After the fright of the tumble in the garden has passed, Martin returns to the kitchen: his grandmother’s sweet breakfast cheers him up and the morning flies by in a flash. Sara returns and it is time to move to the camp. Hans greets Martin with a smile that has something special about it. “Hello champion,” Hans begins, “Are we winning today?”. Martin has put away the morning’s anger and replies, “If you and I played for sure…”. “I’d better tidy up the locker room, you, rather, get dressed… Today is a special day,” Hans retorts. Martin smiles, taking no notice of the words. In the changing room, however, there is indeed something different than usual. Hans, at the end of the benches that the kids use to undress and put on their game uniforms, has created a space for Martin. There is even a sign with his name on it, and on the chair nearby is a T-shirt: it has the number 8 on it. “What are you doing, Martin, not wearing it? I told you today is a special day…,’ says the caretaker. Martin has understood what’s going on: he will, as always, be the mascot, but this time he can wear the team shirt. He thinks to himself that he has earned it with all that support he has given to the team, so he puts it on. Meanwhile, his teammates arrive. Then it is the turn of the coach, but he is not alone. He is followed by a mysterious companion. He has his hood pulled down over his eyes.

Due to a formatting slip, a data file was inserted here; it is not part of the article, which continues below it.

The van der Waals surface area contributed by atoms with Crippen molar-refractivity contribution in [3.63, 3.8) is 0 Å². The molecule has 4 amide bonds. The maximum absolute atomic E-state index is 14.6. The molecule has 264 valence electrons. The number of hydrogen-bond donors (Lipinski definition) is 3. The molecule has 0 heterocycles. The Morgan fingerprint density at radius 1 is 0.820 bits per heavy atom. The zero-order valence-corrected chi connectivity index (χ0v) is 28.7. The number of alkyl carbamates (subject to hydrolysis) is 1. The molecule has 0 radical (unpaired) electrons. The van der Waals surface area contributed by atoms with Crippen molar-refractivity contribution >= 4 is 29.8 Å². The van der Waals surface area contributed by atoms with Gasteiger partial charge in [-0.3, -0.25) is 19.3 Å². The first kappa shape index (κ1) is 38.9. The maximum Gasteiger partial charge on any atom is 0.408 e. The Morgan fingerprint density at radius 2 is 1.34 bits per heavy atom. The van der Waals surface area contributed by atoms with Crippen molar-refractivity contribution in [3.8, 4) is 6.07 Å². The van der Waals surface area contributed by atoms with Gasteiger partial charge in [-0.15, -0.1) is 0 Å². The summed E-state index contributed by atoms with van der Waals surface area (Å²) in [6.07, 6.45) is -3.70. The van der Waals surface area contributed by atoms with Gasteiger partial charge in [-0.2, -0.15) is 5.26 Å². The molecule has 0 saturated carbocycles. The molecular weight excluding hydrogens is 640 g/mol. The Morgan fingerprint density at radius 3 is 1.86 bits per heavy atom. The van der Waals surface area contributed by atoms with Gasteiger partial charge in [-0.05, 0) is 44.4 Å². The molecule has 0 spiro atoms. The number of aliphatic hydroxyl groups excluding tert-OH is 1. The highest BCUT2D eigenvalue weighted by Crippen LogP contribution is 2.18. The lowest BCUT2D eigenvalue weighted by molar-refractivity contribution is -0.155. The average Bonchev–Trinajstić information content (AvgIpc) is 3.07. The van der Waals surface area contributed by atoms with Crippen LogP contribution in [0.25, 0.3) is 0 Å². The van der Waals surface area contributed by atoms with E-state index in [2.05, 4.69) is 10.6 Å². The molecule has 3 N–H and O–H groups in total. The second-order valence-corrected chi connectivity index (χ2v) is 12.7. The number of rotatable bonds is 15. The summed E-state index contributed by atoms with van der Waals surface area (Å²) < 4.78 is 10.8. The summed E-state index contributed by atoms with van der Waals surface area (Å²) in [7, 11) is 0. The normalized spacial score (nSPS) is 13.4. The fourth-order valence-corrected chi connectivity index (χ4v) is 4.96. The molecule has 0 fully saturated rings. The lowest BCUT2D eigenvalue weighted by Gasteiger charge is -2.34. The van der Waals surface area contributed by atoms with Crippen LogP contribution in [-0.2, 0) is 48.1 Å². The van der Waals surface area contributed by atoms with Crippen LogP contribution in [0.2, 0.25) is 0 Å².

As soon as he enters the locker room he lifts it up and reveals his identity: he is Harvey Esajas. Martin shoots with his wheelchair. It is an incredible surprise. The emotion is too great and the boy bursts into endless tears in Harvey’s arms. The coach takes the floor: ‘Today, following us from the sidelines, along with Martin, there will be another special fan of ours: the great Harvey Esajas, former Ajax, Feyenoord and AC Milan player. At that instant there is a knock at the door. It is the referee. It is already time for the reading of the list. Once the formalities are over, it’s off to the pitch. Martin, still in disbelief at this surprise, wearing the team’s number 8 shirt, walks with his idol to the long side of the pitch, next to the bench. There he stops the wheelchair and begins to comment on the game with Harvey. It is a special day on all fronts, because Martin’s team is already leading 4-0 after one hour of play. One only waits for the final whistle to celebrate with Martin and Harvey. But three minutes from the end, with the ball out for a lateral foul, the coach turns to Harvey and tells him: ‘It’s time.